- Speak to the child(ren) who is/are getting baptized. This probably seems like a very basic concept. But, the reason I am putting it in here is because when I was about 22, a friend’s child asked me to speak at her baptism. Now, amazingly enough, I had not attended a baptism since I was a child myself. We lived in Florida at the time and I knew that non-members would most likely be present, so I prepared a written talk with quotes and supporting scriptures like I would give in Sacrament Meeting and concentrated on the basics. It wasn’t until after the other talk at the baptism that I realized I should’ve been preparing and focusing on the girl getting baptized, not the general audience attending. It turned out okay, but it would've been so much better (and more memorable for the child) if I had prepared something more interactive.
- Actively engage the child(ren). Remember, this is not a normal church meeting. You are speaking directly to the child(ren) being baptized and everyone else is just there to observe and support them. Ask them questions and get them involved in what you are talking about. Use props or object lessons. I have seen and heard many wonderful interactive talks at baptisms where the speakers used objects such as: footprints, a comforter, a compass, a candle, a heart.... even things like frogs and spinach! Be creative and make it something memorable!
- Keep in mind that children who are getting baptized at the age of eight are free of sin. It is very common for primary children to be taught that our sins are washed away when we are baptized. (A perfect example of this is the primary song, When I Am Baptized, which states, "I know when I am baptized my wrongs are washed away") This is a VERY prevalent misconception! While it is true that those who are baptized beyond the age of eight experience a remission of their sins, this is not the case for children who have just reached the age of accountability. Elder Merlin R. Lybbert of the Seventy states, "They (children) cannot sin until they reach the age of accountability, which the Lord has declared to be eight years. In fact, the power to even tempt them to commit sin has been taken from Satan." (Ensign, May 1994. "The Special Status of Children")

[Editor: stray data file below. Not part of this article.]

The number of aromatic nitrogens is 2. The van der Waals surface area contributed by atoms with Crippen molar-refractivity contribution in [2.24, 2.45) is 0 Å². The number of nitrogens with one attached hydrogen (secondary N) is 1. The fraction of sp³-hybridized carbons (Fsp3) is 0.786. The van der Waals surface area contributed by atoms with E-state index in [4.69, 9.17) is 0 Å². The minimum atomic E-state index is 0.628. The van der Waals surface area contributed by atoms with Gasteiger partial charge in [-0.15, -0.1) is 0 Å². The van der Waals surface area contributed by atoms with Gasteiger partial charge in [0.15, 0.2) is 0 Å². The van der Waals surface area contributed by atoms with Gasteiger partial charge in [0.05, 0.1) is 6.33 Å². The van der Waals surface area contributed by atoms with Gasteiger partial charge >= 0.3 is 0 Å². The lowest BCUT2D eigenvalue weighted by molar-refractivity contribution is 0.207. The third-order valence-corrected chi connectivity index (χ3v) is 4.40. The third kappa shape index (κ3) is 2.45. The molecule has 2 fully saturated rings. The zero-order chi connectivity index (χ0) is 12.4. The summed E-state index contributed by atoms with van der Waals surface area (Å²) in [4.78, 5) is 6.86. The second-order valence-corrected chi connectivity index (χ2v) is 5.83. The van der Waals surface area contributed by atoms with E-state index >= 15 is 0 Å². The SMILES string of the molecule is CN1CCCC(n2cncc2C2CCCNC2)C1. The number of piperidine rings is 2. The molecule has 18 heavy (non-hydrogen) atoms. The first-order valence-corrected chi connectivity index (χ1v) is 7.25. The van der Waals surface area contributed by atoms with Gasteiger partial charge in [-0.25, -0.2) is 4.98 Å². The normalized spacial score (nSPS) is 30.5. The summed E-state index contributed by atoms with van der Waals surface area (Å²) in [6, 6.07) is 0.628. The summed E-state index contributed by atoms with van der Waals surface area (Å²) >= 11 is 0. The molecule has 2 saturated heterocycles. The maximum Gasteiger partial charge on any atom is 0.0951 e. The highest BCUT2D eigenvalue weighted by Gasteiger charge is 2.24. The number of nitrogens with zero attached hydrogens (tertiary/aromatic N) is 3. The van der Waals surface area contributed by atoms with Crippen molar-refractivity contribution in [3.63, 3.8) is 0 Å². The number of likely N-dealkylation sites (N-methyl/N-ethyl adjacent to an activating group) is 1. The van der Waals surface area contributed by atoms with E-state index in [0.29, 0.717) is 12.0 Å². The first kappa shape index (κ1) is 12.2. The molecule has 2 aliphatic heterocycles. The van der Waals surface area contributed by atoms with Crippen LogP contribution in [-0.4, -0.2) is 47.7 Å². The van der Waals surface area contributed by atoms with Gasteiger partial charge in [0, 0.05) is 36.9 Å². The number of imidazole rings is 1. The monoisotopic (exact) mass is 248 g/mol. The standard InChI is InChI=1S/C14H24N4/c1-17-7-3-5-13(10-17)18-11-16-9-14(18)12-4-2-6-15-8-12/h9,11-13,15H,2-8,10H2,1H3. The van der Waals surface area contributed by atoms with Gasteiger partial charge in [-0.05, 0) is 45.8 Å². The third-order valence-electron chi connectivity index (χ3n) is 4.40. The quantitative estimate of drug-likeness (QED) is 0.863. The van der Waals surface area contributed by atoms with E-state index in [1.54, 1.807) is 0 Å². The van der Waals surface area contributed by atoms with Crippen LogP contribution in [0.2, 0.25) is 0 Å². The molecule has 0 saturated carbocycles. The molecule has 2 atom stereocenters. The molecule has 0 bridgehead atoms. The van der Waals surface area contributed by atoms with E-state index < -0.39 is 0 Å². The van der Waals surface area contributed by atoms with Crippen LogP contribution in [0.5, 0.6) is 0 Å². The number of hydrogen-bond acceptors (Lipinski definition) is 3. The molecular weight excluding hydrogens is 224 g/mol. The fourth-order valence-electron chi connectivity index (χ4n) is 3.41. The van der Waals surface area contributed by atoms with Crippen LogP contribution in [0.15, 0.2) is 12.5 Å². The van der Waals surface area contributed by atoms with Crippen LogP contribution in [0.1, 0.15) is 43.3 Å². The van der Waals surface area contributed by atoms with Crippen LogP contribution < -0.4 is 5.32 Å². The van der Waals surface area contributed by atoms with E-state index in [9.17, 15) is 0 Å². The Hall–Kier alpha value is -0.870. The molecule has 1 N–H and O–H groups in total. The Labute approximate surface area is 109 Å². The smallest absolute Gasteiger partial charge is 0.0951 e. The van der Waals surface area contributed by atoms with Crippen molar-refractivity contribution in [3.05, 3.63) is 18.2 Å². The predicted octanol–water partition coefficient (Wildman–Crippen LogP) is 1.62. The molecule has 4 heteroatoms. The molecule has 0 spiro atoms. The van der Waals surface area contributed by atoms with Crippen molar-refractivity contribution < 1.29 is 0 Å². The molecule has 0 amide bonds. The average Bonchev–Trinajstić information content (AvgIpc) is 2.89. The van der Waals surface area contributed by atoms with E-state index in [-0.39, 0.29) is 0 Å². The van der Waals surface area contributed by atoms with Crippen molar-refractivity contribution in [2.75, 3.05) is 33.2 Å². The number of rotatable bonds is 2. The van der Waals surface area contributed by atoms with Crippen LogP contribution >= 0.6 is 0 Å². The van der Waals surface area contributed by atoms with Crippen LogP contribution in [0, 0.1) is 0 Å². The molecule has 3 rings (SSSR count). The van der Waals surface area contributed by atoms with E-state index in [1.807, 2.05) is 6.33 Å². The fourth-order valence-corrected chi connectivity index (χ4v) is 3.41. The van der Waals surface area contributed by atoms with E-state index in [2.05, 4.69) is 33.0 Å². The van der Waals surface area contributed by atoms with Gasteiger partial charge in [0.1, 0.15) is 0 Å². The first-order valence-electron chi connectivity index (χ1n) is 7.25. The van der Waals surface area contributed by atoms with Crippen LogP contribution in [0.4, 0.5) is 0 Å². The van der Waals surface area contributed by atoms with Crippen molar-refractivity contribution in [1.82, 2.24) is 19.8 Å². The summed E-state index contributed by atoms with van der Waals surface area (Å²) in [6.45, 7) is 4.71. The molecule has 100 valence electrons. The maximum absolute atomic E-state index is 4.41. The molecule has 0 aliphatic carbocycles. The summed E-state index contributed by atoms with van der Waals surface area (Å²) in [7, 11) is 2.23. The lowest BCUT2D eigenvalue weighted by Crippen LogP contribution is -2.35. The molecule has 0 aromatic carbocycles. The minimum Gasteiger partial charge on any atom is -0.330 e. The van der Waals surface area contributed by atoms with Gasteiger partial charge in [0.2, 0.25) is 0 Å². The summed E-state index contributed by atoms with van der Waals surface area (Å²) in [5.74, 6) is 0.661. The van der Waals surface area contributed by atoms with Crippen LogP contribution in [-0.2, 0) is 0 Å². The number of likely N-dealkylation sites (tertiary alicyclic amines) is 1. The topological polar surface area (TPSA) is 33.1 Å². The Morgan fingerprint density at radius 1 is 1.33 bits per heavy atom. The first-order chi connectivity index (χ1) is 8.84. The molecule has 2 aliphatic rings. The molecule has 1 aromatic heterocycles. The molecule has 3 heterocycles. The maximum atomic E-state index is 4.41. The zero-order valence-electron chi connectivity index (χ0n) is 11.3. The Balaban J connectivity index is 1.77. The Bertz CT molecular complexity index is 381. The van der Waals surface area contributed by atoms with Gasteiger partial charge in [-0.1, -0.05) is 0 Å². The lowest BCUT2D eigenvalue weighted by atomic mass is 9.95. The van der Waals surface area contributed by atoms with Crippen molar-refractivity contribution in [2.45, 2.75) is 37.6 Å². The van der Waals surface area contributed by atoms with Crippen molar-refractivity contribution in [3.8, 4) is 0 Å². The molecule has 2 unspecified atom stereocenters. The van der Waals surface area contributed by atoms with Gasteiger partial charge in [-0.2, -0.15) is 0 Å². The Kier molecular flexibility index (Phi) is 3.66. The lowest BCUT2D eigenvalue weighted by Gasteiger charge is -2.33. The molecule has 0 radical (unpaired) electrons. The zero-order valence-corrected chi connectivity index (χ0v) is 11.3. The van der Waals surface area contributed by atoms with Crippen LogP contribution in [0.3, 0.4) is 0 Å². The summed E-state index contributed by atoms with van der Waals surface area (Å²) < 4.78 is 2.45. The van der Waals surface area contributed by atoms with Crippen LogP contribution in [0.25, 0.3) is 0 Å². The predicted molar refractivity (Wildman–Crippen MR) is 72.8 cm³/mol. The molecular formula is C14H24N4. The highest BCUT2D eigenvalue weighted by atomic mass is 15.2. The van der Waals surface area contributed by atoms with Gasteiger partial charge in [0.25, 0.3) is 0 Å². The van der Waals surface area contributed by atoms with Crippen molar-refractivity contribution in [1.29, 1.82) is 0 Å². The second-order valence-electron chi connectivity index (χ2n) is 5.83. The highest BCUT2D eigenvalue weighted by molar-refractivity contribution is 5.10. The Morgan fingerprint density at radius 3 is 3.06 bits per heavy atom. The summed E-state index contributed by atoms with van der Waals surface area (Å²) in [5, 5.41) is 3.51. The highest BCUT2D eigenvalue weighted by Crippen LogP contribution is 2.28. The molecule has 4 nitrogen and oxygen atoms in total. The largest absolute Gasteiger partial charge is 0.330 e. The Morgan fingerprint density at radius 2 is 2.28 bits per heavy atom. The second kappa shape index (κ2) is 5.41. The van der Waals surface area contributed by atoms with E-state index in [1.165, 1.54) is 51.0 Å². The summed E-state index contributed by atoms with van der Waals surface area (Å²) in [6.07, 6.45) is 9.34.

- Be very careful about likening baptism unto death and resurrection. I once attended a baptism where the speaker talked about how being baptized and immersed in the water is like death, being buried in the ground, and then being resurrected. I watched the children’s eyes go wide with alarm at the thought of baptism being like dying. Being submerged under the water is scary enough for some children without the added fear of it being like dying. It is a much deeper concept than most eight-year olds are able to grasp, and will most likely frighten them.
- Keep it short and simple. Children have a short attention span. Five minutes should be ample time to share your thoughts.
Note: Do you have any thoughts or suggestions that might help others? Please email me!